Educational Research (ISSN:2141-5161) Vol. 2(4), pp. 1088-1093 April 2011         
Copyright © 2011 International Research Journals


Full Length Research Paper 

Financing of higher education in Africa: A case of Ethiopia public universities cost containment measures

Kennedy Munyua Waweru1*, Sewale Abate2, Guyo S. Huka3, Shano M. Dawe4 

1Mount Kenya University, Department of Accounting and Finance, P.O. Box 342, Thika, Kenya

2Faculty of Business and Economics, Bahir Dar University, P.O. Box 79, Bahir Dar, Ethiopia

3Department of Business Studies, Meru University College of Science and Technology, P.O. Box 972, Meru, Kenya

4Department of Business Studies, Meru University College of Science and Technology, P.O. Box 972 Meru, Kenya

*Corresponding author Email:, Tel: +254 722 344 475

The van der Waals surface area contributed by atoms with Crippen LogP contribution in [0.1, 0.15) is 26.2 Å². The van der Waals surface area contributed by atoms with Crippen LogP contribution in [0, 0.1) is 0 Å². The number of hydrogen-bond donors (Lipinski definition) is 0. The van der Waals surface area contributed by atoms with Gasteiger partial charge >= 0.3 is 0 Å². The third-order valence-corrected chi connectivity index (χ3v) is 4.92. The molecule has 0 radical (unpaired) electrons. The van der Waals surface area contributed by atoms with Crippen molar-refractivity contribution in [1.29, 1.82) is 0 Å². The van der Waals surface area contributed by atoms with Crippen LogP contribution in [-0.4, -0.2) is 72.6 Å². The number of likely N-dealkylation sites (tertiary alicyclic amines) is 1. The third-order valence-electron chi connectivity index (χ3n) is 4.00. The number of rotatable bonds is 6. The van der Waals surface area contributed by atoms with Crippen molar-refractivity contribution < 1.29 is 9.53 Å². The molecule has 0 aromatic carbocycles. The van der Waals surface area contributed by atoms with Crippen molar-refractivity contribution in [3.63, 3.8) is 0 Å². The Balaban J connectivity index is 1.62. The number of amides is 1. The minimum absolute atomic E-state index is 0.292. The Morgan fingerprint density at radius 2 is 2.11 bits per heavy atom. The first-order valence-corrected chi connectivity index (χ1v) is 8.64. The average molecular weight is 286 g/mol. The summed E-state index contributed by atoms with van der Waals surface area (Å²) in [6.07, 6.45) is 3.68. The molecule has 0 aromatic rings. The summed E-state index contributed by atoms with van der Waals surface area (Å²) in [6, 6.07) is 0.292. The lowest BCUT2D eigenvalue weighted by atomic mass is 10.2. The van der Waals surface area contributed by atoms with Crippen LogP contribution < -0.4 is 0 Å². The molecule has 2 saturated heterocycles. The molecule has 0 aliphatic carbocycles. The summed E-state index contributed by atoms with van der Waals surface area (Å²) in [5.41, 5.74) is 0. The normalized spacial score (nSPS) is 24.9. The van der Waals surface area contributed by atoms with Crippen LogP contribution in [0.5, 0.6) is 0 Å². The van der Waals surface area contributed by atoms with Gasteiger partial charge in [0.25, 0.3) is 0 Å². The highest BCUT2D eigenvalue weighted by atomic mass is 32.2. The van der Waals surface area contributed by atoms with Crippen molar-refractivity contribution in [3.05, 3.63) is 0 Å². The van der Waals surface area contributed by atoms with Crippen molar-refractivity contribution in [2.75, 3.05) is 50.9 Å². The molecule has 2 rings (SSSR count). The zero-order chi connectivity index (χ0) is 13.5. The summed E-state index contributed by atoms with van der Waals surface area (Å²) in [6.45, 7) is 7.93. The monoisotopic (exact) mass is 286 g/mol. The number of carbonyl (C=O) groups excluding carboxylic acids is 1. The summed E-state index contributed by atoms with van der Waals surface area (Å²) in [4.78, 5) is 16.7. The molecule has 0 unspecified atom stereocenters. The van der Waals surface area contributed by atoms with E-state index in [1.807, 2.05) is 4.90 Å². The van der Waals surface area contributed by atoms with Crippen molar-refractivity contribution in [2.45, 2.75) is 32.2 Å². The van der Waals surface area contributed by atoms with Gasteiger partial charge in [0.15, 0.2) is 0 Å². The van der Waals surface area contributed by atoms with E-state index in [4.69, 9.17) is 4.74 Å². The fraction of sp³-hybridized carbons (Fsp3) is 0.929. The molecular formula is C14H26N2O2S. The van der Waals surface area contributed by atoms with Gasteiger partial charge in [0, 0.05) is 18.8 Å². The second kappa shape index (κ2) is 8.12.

Received 21 March, 2011; Accepted 2 May, 2011


With the tremendous increase in university students enrolments experienced in Ethiopian public universities since years 2005, financing of university education has become topical issue among education stakeholders.  This paper explores extent to which Ethiopian public universities have instituted cost containment measures to bridge the financing gap occasioned by the limited public funding.  The study which is exploratory in nature, sampled eight public universities that have been in existence for more than two years. Findings indicated that the academic staff ratios and non academic staff ratios were sub optimal and below those of selected African universities. Physical facilities utilization was also found to be sub optimal. Most of the universities managed all noncore services rather than outsource as is the common practice and most universities did not have an inventory of facilities. The study’s findings indicate that more students and programmes could be implemented within the existing infrastructure in Ethiopian public universities, if the resources available were used efficiently.


Key words: Cost Containment, Academic Staff Ratio, Non-academic Staff Ratio, Outsourcing.